Our New Special Baby

special babyOur New Special Baby
Written by Chaya Rosen
Illustrated by Rivkie Braverman
Feldheim Publishers
Nanuet, New York, 2013
43 pages

Reviewed by Dovid M. Cohen

Our New Special Baby, written by Chaya Rosen and illustrated by Rivkie Braverman, tells the poignant story of parents sharing with their young children the news of the birth of their “special” sibling. The book is dedicated to the author’s very special brother, Ezra, who profoundly impacted her life and changed her family for the better.

This creative, beautifully illustrated children’s book portrays the children’s innocence and the delicateness with which the parents attempt to educate their young family as to the differences and uniqueness of their newest sibling. The parents take special care to present the situation in a positive but realistic way.

The father invokes the message that their family has been “selected” by Hashem for this challenging task. “So Hashem looked at all the families and He said, ‘Which family can I give this baby to?’ Hashem looked at all those families, and He saw that our family was the only family special enough to get this beautiful baby.”

The children learn about the various nuances and atypical features of a child with Down syndrome. Slowly, the father psychologically prepares his family to deal with the baby who will be arriving in their home. Throughout the discussion, he is compassionate and validates the children’s various questions and concerns.

Unfortunately, the book does resort to stereotypes, stating that people with Down syndrome give “great hugs” and are more affectionate and loving than most people. No doubt, the author drew upon these stereotypes as a way to assuage young readers’ fears.

Most impressive is the author’s ability to express profound ideas simply, so they can be easily grasped by young children. For example, the father explains that the new baby will be developmentally delayed. “That’s why every time he learns something new, it will be exciting, and we’ll make a party.” He includes the children as well, saying, “Mommy and I can count on you two to help us, right?”

Aside from being exposed to penetrating ideas of Jewish faith, the children in the story are also left to contemplate what it means to accomplish a difficult task. The father inculcates the message that one should be proud when one goes beyond his natural limits. He also reinforces the idea that their sibling is a person with real feelings and that in essence they have much in common with him.

Toward the end of the book, there is a lighter moment when the name of the syndrome is contemplated. The children find the name to be “funny,” and it is explained that it is named for the founder of the disorder, Dr. John Langdon Down. I found the discussion ironic, as many in the special-needs world joke that the condition should have been named “up syndrome” because of the common perception that those with Down syndrome are always warm, funny and friendly.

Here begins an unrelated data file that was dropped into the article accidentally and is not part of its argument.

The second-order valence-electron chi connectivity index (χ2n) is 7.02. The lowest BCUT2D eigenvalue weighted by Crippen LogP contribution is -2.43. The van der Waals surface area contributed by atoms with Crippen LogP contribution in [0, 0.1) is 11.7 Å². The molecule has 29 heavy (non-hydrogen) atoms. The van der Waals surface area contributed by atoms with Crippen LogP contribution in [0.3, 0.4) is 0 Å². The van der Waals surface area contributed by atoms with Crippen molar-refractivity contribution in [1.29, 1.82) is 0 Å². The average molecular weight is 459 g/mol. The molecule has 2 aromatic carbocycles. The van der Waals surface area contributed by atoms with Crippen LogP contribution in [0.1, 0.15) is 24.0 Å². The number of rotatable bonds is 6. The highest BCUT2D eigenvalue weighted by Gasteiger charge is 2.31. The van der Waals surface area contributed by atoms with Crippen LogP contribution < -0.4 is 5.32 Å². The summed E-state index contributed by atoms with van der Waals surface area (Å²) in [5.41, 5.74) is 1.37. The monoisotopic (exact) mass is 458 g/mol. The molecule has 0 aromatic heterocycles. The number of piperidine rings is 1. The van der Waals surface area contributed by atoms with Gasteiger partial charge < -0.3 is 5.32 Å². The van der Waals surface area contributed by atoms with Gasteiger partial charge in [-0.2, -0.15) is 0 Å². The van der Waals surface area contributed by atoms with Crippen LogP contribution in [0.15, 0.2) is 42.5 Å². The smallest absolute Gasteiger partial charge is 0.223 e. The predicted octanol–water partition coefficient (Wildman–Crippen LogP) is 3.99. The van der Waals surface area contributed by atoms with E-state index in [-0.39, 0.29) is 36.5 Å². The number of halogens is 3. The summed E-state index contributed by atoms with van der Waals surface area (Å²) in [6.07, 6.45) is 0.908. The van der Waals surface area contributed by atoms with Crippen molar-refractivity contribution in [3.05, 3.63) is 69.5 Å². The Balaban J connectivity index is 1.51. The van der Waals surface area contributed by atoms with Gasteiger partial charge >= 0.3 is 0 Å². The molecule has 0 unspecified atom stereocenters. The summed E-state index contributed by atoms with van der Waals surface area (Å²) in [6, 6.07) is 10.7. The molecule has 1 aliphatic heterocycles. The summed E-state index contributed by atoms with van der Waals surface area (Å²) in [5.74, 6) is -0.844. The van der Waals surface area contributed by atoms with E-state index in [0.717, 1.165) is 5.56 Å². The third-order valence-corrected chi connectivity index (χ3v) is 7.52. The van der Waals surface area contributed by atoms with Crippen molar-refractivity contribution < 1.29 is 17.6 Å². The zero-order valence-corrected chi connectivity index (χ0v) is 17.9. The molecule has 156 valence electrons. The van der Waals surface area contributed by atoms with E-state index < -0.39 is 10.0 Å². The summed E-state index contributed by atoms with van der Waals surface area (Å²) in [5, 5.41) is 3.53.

The book, as noted above, is informed by personal experience. One of the most difficult aspects of introducing a special-needs child into a family is sharing with those closest to the child how he will impact their lives and be integrated into society. Although my son with Down syndrome happened to be my first child, I recall the discomfort my wife and I felt when we shared the news with extended family and friends.

Many families struggle with sharing such news with other children, grandparents, friends and community members. Chaya Rosen has done a tremendous service, particularly for the siblings of a child with special needs, by simply articulating and thereby normalizing the adjustment process.

While this book is geared for young children, adults could also benefit from this very quick read. I remember the fear, sadness and vulnerability I initially experienced when I was told I had a special child. Receiving such news is initially a “mixed bag” at best and recipients often struggle to come to grips with their new reality. If “outsiders” have the benefit of the inside glimpse this book provides, they may be more sensitive in how they approach others in this situation.

The book contains an appendix introducing and explaining Down syndrome as well as various related medical concerns. It is a comprehensive and helpful aid to anyone interested in learning more about the condition. Take a few minutes, read the book and open your eyes to a uniquely special world you might not have been privileged to previously enter.

Rabbi Dovid M. Cohen, Esq., MSc, is rabbi of the Young Israel of the West Side in Manhattan and a Yachad/National Jewish Council for Disabilities board member. He travels the country advocating for greater inclusion of individuals with special needs and is the father of Yedidya, a precious nine-year-old boy with Down syndrome.

This article was featured in the Winter 2014 issue of Jewish Action.
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